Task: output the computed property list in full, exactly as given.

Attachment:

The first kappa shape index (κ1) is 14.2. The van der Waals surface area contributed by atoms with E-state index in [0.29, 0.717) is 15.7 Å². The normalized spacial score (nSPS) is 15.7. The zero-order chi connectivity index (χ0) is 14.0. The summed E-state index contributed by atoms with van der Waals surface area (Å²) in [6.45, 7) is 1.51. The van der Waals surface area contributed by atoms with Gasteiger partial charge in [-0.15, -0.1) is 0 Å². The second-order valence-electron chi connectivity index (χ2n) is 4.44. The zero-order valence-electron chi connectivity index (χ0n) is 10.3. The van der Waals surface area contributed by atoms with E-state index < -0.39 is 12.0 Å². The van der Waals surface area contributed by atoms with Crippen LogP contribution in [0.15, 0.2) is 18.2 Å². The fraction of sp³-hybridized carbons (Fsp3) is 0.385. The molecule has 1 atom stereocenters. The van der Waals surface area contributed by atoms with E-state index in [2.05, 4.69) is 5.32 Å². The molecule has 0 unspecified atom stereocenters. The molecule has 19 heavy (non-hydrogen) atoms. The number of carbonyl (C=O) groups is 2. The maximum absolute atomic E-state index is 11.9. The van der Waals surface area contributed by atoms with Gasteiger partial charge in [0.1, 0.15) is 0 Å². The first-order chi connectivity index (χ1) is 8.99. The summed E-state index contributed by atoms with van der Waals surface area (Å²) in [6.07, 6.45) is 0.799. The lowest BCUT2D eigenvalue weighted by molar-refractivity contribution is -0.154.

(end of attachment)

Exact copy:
The first kappa shape index (κ1) is 14.2. The van der Waals surface area contributed by atoms with E-state index in [0.29, 0.717) is 15.7 Å². The normalized spacial score (nSPS) is 15.7. The zero-order chi connectivity index (χ0) is 14.0. The summed E-state index contributed by atoms with van der Waals surface area (Å²) in [6.45, 7) is 1.51. The van der Waals surface area contributed by atoms with Gasteiger partial charge in [-0.15, -0.1) is 0 Å². The second-order valence-electron chi connectivity index (χ2n) is 4.44. The zero-order valence-electron chi connectivity index (χ0n) is 10.3. The van der Waals surface area contributed by atoms with E-state index < -0.39 is 12.0 Å². The van der Waals surface area contributed by atoms with Crippen LogP contribution in [0.15, 0.2) is 18.2 Å². The fraction of sp³-hybridized carbons (Fsp3) is 0.385. The molecule has 1 atom stereocenters. The van der Waals surface area contributed by atoms with E-state index in [2.05, 4.69) is 5.32 Å². The molecule has 0 unspecified atom stereocenters. The molecule has 19 heavy (non-hydrogen) atoms. The number of carbonyl (C=O) groups is 2. The maximum absolute atomic E-state index is 11.9. The van der Waals surface area contributed by atoms with Gasteiger partial charge in [0.1, 0.15) is 0 Å². The first-order chi connectivity index (χ1) is 8.99. The summed E-state index contributed by atoms with van der Waals surface area (Å²) in [6.07, 6.45) is 0.799. The lowest BCUT2D eigenvalue weighted by molar-refractivity contribution is -0.154.